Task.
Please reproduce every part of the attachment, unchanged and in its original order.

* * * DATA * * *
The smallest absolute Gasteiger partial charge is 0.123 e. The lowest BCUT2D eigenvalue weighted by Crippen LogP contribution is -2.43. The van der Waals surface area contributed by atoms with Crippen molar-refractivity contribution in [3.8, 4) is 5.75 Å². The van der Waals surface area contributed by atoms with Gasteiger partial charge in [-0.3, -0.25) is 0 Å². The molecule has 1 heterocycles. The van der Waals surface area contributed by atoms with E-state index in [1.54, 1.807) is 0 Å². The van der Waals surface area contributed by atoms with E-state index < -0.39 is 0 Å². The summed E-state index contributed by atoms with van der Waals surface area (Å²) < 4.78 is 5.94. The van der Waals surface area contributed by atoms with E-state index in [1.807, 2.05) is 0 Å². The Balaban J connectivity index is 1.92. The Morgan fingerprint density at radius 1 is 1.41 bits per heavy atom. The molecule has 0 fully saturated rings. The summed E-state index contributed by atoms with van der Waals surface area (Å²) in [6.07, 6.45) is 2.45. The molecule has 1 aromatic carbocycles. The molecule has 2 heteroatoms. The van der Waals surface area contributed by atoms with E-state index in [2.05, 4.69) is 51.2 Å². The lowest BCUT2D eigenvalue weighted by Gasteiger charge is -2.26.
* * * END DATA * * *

The smallest absolute Gasteiger partial charge is 0.123 e. The lowest BCUT2D eigenvalue weighted by Crippen LogP contribution is -2.43. The van der Waals surface area contributed by atoms with Crippen molar-refractivity contribution in [3.8, 4) is 5.75 Å². The van der Waals surface area contributed by atoms with Gasteiger partial charge in [-0.3, -0.25) is 0 Å². The molecule has 1 heterocycles. The van der Waals surface area contributed by atoms with E-state index in [1.54, 1.807) is 0 Å². The van der Waals surface area contributed by atoms with E-state index < -0.39 is 0 Å². The summed E-state index contributed by atoms with van der Waals surface area (Å²) < 4.78 is 5.94. The van der Waals surface area contributed by atoms with E-state index in [1.807, 2.05) is 0 Å². The Balaban J connectivity index is 1.92. The Morgan fingerprint density at radius 1 is 1.41 bits per heavy atom. The molecule has 0 fully saturated rings. The summed E-state index contributed by atoms with van der Waals surface area (Å²) in [6.07, 6.45) is 2.45. The molecule has 1 aromatic carbocycles. The molecule has 2 heteroatoms. The van der Waals surface area contributed by atoms with E-state index in [2.05, 4.69) is 51.2 Å². The lowest BCUT2D eigenvalue weighted by Gasteiger charge is -2.26.